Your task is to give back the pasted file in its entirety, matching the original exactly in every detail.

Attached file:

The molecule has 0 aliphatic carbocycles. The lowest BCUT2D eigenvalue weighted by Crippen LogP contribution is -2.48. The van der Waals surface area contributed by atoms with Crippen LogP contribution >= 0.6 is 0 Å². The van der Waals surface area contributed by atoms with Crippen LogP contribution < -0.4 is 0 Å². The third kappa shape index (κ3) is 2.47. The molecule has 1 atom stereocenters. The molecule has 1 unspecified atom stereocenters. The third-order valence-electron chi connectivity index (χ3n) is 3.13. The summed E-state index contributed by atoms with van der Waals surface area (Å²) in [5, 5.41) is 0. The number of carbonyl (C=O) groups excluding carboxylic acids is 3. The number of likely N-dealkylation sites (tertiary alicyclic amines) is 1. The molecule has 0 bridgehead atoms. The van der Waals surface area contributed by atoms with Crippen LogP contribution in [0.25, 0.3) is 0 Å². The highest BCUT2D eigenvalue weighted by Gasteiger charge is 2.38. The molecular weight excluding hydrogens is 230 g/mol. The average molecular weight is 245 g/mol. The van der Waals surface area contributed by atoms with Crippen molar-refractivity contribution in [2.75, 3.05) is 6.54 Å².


The molecule has 0 aliphatic carbocycles. The lowest BCUT2D eigenvalue weighted by Crippen LogP contribution is -2.48. The van der Waals surface area contributed by atoms with Crippen LogP contribution >= 0.6 is 0 Å². The van der Waals surface area contributed by atoms with Crippen LogP contribution < -0.4 is 0 Å². The third kappa shape index (κ3) is 2.47. The molecule has 1 atom stereocenters. The molecule has 1 unspecified atom stereocenters. The third-order valence-electron chi connectivity index (χ3n) is 3.13. The summed E-state index contributed by atoms with van der Waals surface area (Å²) in [5, 5.41) is 0. The number of carbonyl (C=O) groups excluding carboxylic acids is 3. The number of likely N-dealkylation sites (tertiary alicyclic amines) is 1. The molecule has 0 bridgehead atoms. The van der Waals surface area contributed by atoms with Crippen LogP contribution in [0.25, 0.3) is 0 Å². The highest BCUT2D eigenvalue weighted by Gasteiger charge is 2.38. The molecular weight excluding hydrogens is 230 g/mol. The average molecular weight is 245 g/mol. The van der Waals surface area contributed by atoms with Crippen molar-refractivity contribution in [2.75, 3.05) is 6.54 Å².